When Wes Anderson is good, he’s very good - dare I say it, brilliant - and when he’s occasionally off-key, the Texan writer-director still puts other filmmakers in the shade.
The Grand Budapest Hotel is a tour-de-force of invention and creativity that leaves no narrative stone unturned in its quest for laughs and heartfelt emotion.
Anderson is in sparkling form, tracing the history of the titular establishment from 1932 to the present day through the eyes of two lovers, who become embroiled in a madcap crime caper involving a stolen painting.
It’s a brilliantly bonkers ensemble comedy from a filmmaker who marries quirky production design with eccentric characters and wry humour, yet still manages to find a nub of humanity in every outlandish situation.
Anderson marshals an incredible cast including regular collaborators Owen Wilson, Jason Schwartzman and Bill Murray, plus he teases out an uproarious and energetic performance from Ralph Fiennes as the suave protagonist at the centre of the mystery. The British actor’s comic timing is impeccable.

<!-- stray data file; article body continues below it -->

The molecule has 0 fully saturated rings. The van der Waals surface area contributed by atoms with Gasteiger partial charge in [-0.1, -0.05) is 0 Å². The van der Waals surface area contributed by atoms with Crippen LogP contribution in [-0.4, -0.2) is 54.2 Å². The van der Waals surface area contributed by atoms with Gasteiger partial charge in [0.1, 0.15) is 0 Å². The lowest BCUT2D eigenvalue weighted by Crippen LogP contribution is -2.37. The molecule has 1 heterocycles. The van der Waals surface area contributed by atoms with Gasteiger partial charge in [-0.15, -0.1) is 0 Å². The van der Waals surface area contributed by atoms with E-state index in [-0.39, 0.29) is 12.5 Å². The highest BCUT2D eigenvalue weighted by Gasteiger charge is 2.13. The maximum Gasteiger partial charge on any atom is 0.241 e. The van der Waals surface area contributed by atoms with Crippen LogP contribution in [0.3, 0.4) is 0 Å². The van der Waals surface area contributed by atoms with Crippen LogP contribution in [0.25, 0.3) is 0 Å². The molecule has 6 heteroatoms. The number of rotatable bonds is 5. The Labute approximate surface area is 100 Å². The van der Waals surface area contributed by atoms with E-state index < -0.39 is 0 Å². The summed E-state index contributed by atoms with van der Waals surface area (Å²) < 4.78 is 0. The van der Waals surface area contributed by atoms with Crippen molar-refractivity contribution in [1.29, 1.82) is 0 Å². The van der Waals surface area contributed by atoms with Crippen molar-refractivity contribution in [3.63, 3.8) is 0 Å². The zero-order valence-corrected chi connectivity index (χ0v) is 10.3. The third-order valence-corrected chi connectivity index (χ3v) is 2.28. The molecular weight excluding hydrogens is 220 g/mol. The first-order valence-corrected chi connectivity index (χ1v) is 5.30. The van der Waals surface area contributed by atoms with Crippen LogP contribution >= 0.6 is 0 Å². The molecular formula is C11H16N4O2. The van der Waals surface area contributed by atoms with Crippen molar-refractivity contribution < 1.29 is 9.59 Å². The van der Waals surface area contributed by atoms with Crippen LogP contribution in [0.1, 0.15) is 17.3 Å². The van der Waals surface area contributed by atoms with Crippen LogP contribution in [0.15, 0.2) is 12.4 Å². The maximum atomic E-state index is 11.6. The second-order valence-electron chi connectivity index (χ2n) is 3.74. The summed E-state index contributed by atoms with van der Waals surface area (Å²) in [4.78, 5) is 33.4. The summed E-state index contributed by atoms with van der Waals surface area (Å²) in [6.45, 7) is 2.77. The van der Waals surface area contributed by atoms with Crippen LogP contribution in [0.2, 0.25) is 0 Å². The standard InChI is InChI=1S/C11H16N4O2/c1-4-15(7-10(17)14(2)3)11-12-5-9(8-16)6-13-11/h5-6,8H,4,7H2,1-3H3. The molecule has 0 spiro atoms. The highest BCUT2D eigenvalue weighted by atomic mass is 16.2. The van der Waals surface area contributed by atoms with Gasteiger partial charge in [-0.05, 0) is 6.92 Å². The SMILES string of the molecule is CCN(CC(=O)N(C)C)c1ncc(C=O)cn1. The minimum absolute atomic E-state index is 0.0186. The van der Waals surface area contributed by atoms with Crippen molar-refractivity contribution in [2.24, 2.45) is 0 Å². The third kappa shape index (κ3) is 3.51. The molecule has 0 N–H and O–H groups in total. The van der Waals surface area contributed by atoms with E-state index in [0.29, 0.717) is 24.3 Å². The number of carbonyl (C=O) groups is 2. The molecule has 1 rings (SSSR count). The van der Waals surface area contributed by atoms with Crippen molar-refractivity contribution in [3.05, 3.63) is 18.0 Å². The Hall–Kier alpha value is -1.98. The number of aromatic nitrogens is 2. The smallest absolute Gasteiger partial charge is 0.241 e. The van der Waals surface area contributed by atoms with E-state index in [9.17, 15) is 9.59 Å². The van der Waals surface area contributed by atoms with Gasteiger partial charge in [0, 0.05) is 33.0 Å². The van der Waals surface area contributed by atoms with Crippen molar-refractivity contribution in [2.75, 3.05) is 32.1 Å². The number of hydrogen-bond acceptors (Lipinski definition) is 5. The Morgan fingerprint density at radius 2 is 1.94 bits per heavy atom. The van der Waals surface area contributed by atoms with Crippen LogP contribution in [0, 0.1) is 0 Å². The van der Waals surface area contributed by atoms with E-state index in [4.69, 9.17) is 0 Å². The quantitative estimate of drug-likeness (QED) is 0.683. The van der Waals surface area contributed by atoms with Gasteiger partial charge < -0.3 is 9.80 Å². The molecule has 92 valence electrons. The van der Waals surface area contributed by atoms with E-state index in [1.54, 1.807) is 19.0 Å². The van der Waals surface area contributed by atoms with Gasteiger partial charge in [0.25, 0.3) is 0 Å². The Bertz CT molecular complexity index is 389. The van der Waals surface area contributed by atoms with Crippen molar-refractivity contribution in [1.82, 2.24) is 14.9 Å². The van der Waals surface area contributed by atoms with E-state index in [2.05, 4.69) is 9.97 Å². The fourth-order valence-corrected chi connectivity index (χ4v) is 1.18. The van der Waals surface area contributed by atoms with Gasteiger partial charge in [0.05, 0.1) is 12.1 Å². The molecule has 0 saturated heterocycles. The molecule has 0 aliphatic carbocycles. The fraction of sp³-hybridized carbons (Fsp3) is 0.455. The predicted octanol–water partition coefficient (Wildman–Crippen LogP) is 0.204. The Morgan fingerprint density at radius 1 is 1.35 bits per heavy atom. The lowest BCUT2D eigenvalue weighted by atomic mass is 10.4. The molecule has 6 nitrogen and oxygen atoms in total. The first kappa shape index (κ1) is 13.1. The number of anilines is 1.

A neat framing device introduces Zero Moustafa (Tony Tevolori), who secures a coveted position as lobby boy at one of eastern Europe’s celebrated establishments, the Grand Budapest Hotel in the Republic of Zubrowka. He works under legendary concierge Gustave H (Fiennes).
Clients, especially older women, are putty in Gustave’s well-manicured hands and he lavishes them with affection, including ageing matriarch Madame D (Tilda Swinton).
When she perishes in suspicious circumstances and leaves a priceless Renaissance painting to Gustave in her will, grief-stricken relatives including Madame’s greedy son Dmitri (Adrien Brody) plot the concierge’s downfall.
The finger of suspicion for Madame D’s demise points at Gustave and he goes on the run with wily police chief Henckels (Edward Norton) and Dmitri’s sadistic henchman (Willem Dafoe) in hot pursuit.
With the continent changing at frightening speed, Gustave and accomplice Zero attempt to outwit their pursuers and prove the concierge’s innocence, aided by a pretty baker’s assistant called Agatha (Saoirse Ronan).
The Grand Budapest Hotel offers audiences a luxurious five-star stay inside Anderson’s vision.
Every frame is beautifully crafted, set to a jaunty score by composer Alexandre Desplat.
If Fiennes is a revelation in a rare comedic role, supporting performances are equally memorable including Swinton’s cranky grand dame and Jeff Goldblum’s ill-fated lawyer.
Bookmarked into five chapters, the narrative twists and turns at delirious speed.
By Damon Smith